May 26, 2017

See the EPA photos documenting American life in the 70s

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Erik Calonius, Documeria, via National Archives

Mary Workman Holds A Jar of Undrinkable Water That Comes from Her Well, and Has Filed A Damage Suit Against the Hanna Coal Company. She Has to Transport Water from A Well Many Miles Away. Although the Coal Company Owns All the Land Around Her, and Many Roads Are Closed, She Refuses to Sell. 10/1973

If you saw this week’s wrap up of New Mexico’s most important environment news (which you definitely should read) you’ll have noticed a picture of the Four Corners Power Plant from the 1970s.

Terry Eiler, National Archives, https://www.flickr.com/photos/usnationalarchives/sets/72157623195288938/

The Four Corners Power Plant, photographed by Terry Eiler in 1972 as part of the EPA’s Documerica project.

That photo and thousands more are from the Documerica Project.

In the 1970s, the brand-new U.S. Environmental Protection Agency hired freelance photographers to document pollution, everyday life and the agency’s activities. The U.S. National Archives digitized more than 15,000 photographs from the series and included them in their online catalog.

Many of the images show how air pollution was affecting cities and illustrate the unhealthy environmental conditions that low-income and communities of color live with on a daily basis. There are photos of coal miners and a discouragingly-contaminated Baltimore Harbor in 1973 and from Louisville in 1972, when thousands of people had to be evacuated after a barge carrying liquid chlorine threatened to spill.

Other photographers documented the nation’s public lands and still-wild places.

Photographer Boyd Norton, for example, participated in the project from 1972 to 1975, traveling to western national monuments and parks and photographing wildlife, archaeological ruins and even New Mexico’s burgeoning solar industry. See all of Norton’s Documerica photos here.

During the summer of 1972, Terry Eiler took pictures on the Navajo Nation and Hopi reservation. He snapped that photo of Four Corners Power Plant, and others, too. The archives also include more than a hundred photos he took of peoples’ everyday lives. Those are all here.

Some of New Mexico’s unconventional homes, near Taos and Corrales, are documented. And it’s also likely that scrolling through the images, you’ll find some your favorite hiking spots and whitewater rapids, and maybe even some familiar faces.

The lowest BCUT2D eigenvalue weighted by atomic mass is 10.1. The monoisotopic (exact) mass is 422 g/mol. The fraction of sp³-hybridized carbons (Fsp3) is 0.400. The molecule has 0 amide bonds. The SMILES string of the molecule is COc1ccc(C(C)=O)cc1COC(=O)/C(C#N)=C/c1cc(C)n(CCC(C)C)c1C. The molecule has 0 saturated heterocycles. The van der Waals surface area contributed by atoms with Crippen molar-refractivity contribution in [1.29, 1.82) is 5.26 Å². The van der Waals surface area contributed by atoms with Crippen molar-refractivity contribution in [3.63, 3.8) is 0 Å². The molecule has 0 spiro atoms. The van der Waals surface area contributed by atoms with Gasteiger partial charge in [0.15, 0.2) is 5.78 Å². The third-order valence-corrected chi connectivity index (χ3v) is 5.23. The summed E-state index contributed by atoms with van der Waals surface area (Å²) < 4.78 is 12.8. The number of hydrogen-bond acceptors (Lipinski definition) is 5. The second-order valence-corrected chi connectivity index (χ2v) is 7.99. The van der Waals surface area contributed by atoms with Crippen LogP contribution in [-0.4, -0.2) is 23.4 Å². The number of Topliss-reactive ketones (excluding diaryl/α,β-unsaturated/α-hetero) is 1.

Thousands of images from the project, which ran from 1971 to 1977, can be found online here.

Boyd Norton, Documerica, via National Archives https://www.flickr.com/photos/usnationalarchives/6919903158/in/album-72157629787427671/

Dr. R. L. San Martin, New Mexico State University, Las Cruces shows an experimental solar panel being tested. It is a Thomason type where water trickles down blackened, corrugated metal plates under insulating glass. A trough collector at the bottom collects heated water for circulation, 04/1974

 

Village of Supai – Part of the Grand Canyon National Park

 

David Hiser, Documerica, via National Archives

Open Burning Is Still Used at the Moab City Dump, and Despite Haze and Smoke Visible in the Town Below, the Local Government Still Has No Plan to End the Practice. The Dump Also Mars a Fine Natural Setting, Dominated by the LaSal Mountains, 05/1972

 

Boyd Norton, Documerica, via National Archives

Log home under construction in Santa Fe, New Mexico, where solar heating panels will be installed in the roof. Logs, which require minimal energy for fabrication, and solar heating, plus an electrical wind generator on the roof will result in minimal energy consumption, 04/1974

 

David Hiser, Documerica, via National Archives

Log Boom on San Juan River in Monument Valley Was Site of Clean – Up Operations Following Massive Oil Spill. Bulldozer Removes Debris Scooped Up by Dragline in Background. Spill Originated 200 Miles Upstream from Burst Pipeline near Shiprock, New Mexico. River at This Time Contained More Than Usual Amounts of Debris, and Clean – Up Was Also Hampered by Almost Constant Rain. Boom Held Oil in Check until Flooding Caused Overflow Into Lake Powell, 10/1972

 

 

 

 

 

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